Philip Ball in Physics World:
Like many science writers, I have often adopted the conceit that quantum mechanics and general relativity are our two principal (if incompatible) theories of the physical world. With his superb new book Einstein’s Fridge: the Science of Fire, Ice and the Universe, documentary filmmaker Paul Sen has made me doubt that this is the right way to express it. Those two theories might be better positioned as the terms of engagement with the universe: relativity describing the backdrop of space–time, and quantum theory giving a fine-grained account of the stuff within it. But to explain what we actually see happening amid all the teeming particles, we are better served by the subject of Sen’s book: thermodynamics, in all its guises.
Einstein’s Fridge offers an accessible and crystal-clear portrait of this discipline’s breadth, largely told through its history. Beginning as an attempt to understand and improve the machinery of the Industrial Revolution, thermodynamics soon provided the most profound of what physicists today call no-go theorems – statements about what is physically impossible – in the form of the first two laws of thermodynamics. First, energy is conserved in the universe; second, in all that comes to pass, some energy is unavoidably dissipated into a form that cannot be used to do work. From those ingredients, 19th-century scientists realized that we can make deductions about the beginning of the universe (it must have had an unlikely, low-entropy configuration) and its end (in a “heat death” of useless energetic uniformity).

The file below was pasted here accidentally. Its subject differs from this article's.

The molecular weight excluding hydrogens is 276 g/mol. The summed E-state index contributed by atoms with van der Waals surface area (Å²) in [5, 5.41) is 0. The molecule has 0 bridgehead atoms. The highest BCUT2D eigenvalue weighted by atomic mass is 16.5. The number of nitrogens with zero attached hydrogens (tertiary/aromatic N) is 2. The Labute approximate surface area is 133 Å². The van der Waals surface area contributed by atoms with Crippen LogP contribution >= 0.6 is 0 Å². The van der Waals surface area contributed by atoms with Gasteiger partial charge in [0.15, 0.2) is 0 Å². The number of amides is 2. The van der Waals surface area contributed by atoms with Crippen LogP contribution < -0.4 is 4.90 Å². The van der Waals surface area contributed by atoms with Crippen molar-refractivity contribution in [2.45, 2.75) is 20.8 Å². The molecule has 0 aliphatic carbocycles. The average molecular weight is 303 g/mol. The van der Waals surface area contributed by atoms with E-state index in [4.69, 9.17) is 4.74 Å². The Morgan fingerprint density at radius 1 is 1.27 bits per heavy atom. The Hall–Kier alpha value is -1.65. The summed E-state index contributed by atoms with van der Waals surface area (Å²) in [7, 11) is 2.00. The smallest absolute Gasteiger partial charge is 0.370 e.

Thermodynamics tells us everything from the prosaic (why ice cream melts), to the global (what powers the engine of the world’s climate system) and even the cosmic (why the Big Bang has left a pervasive microwave background hum).